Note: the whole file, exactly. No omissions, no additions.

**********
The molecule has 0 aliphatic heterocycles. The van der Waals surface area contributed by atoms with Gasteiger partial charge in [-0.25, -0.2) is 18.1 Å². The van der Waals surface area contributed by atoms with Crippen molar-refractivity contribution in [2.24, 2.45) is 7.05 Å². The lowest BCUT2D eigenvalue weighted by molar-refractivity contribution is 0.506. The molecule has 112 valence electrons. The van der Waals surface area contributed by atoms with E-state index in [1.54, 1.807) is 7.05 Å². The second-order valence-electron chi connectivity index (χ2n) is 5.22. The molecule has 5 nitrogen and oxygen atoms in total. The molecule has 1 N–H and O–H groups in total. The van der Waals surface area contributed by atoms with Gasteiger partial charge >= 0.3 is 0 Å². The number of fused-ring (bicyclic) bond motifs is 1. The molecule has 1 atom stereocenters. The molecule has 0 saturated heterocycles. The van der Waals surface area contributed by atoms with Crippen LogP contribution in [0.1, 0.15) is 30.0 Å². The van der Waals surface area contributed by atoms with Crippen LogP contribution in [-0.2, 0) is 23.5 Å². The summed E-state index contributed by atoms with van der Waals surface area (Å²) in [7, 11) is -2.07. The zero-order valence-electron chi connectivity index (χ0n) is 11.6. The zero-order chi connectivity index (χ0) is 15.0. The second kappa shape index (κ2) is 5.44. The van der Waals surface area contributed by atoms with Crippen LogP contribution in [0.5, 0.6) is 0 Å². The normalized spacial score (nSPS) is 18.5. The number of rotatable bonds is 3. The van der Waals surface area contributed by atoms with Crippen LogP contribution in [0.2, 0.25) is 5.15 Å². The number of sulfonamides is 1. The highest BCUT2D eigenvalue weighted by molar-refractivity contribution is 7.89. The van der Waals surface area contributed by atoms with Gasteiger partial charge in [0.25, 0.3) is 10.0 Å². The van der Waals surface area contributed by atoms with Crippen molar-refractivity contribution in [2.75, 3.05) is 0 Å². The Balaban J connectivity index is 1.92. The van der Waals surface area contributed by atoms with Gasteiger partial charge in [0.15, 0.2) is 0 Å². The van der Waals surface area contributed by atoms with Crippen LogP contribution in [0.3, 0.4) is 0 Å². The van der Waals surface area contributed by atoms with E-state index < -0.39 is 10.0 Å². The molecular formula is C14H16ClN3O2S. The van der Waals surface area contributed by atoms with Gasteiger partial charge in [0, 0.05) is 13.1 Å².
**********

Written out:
The molecule has 0 aliphatic heterocycles. The van der Waals surface area contributed by atoms with Gasteiger partial charge in [-0.25, -0.2) is 18.1 Å². The van der Waals surface area contributed by atoms with Crippen molar-refractivity contribution in [2.24, 2.45) is 7.05 Å². The lowest BCUT2D eigenvalue weighted by molar-refractivity contribution is 0.506. The molecule has 112 valence electrons. The van der Waals surface area contributed by atoms with E-state index in [1.54, 1.807) is 7.05 Å². The second-order valence-electron chi connectivity index (χ2n) is 5.22. The molecule has 5 nitrogen and oxygen atoms in total. The molecule has 1 N–H and O–H groups in total. The van der Waals surface area contributed by atoms with Gasteiger partial charge >= 0.3 is 0 Å². The number of fused-ring (bicyclic) bond motifs is 1. The molecule has 1 atom stereocenters. The molecule has 0 saturated heterocycles. The van der Waals surface area contributed by atoms with Crippen LogP contribution in [0.1, 0.15) is 30.0 Å². The van der Waals surface area contributed by atoms with Crippen LogP contribution in [-0.2, 0) is 23.5 Å². The summed E-state index contributed by atoms with van der Waals surface area (Å²) in [7, 11) is -2.07. The zero-order valence-electron chi connectivity index (χ0n) is 11.6. The zero-order chi connectivity index (χ0) is 15.0. The second kappa shape index (κ2) is 5.44. The van der Waals surface area contributed by atoms with Crippen LogP contribution in [0.5, 0.6) is 0 Å². The normalized spacial score (nSPS) is 18.5. The number of rotatable bonds is 3. The van der Waals surface area contributed by atoms with Crippen LogP contribution in [0.2, 0.25) is 5.15 Å². The number of sulfonamides is 1. The highest BCUT2D eigenvalue weighted by molar-refractivity contribution is 7.89. The van der Waals surface area contributed by atoms with Gasteiger partial charge in [0.25, 0.3) is 10.0 Å². The van der Waals surface area contributed by atoms with Crippen molar-refractivity contribution in [2.75, 3.05) is 0 Å². The Balaban J connectivity index is 1.92. The van der Waals surface area contributed by atoms with Gasteiger partial charge in [0.15, 0.2) is 0 Å². The van der Waals surface area contributed by atoms with Crippen LogP contribution in [0.3, 0.4) is 0 Å². The van der Waals surface area contributed by atoms with E-state index < -0.39 is 10.0 Å². The molecular formula is C14H16ClN3O2S. The van der Waals surface area contributed by atoms with Gasteiger partial charge in [0, 0.05) is 13.1 Å².